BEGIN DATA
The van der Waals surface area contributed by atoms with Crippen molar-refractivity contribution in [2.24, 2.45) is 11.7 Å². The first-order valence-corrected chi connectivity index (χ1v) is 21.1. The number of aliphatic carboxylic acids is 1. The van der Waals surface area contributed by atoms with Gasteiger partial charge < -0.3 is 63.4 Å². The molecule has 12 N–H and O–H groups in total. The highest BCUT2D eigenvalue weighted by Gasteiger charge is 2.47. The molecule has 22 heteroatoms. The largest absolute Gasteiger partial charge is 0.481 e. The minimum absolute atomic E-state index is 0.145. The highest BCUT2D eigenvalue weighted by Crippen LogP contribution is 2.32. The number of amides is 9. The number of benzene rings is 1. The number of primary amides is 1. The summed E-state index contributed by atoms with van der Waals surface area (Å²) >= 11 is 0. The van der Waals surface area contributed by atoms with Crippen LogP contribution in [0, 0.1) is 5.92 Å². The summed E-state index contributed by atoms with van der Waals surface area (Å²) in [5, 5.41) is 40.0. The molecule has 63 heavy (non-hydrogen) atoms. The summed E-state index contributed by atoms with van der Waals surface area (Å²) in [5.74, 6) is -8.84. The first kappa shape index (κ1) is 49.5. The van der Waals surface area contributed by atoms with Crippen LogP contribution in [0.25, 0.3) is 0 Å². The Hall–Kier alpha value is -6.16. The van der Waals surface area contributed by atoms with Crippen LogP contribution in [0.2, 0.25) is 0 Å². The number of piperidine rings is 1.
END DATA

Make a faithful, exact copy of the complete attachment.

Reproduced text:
The van der Waals surface area contributed by atoms with Crippen molar-refractivity contribution in [2.24, 2.45) is 11.7 Å². The first-order valence-corrected chi connectivity index (χ1v) is 21.1. The number of aliphatic carboxylic acids is 1. The van der Waals surface area contributed by atoms with Gasteiger partial charge < -0.3 is 63.4 Å². The molecule has 12 N–H and O–H groups in total. The highest BCUT2D eigenvalue weighted by Gasteiger charge is 2.47. The molecule has 22 heteroatoms. The largest absolute Gasteiger partial charge is 0.481 e. The minimum absolute atomic E-state index is 0.145. The highest BCUT2D eigenvalue weighted by Crippen LogP contribution is 2.32. The number of amides is 9. The number of benzene rings is 1. The number of primary amides is 1. The summed E-state index contributed by atoms with van der Waals surface area (Å²) >= 11 is 0. The van der Waals surface area contributed by atoms with Crippen LogP contribution in [0, 0.1) is 5.92 Å². The summed E-state index contributed by atoms with van der Waals surface area (Å²) in [5, 5.41) is 40.0. The molecule has 63 heavy (non-hydrogen) atoms. The summed E-state index contributed by atoms with van der Waals surface area (Å²) in [5.74, 6) is -8.84. The first kappa shape index (κ1) is 49.5. The van der Waals surface area contributed by atoms with Crippen LogP contribution in [0.25, 0.3) is 0 Å². The Hall–Kier alpha value is -6.16. The van der Waals surface area contributed by atoms with Crippen LogP contribution in [0.2, 0.25) is 0 Å². The number of piperidine rings is 1.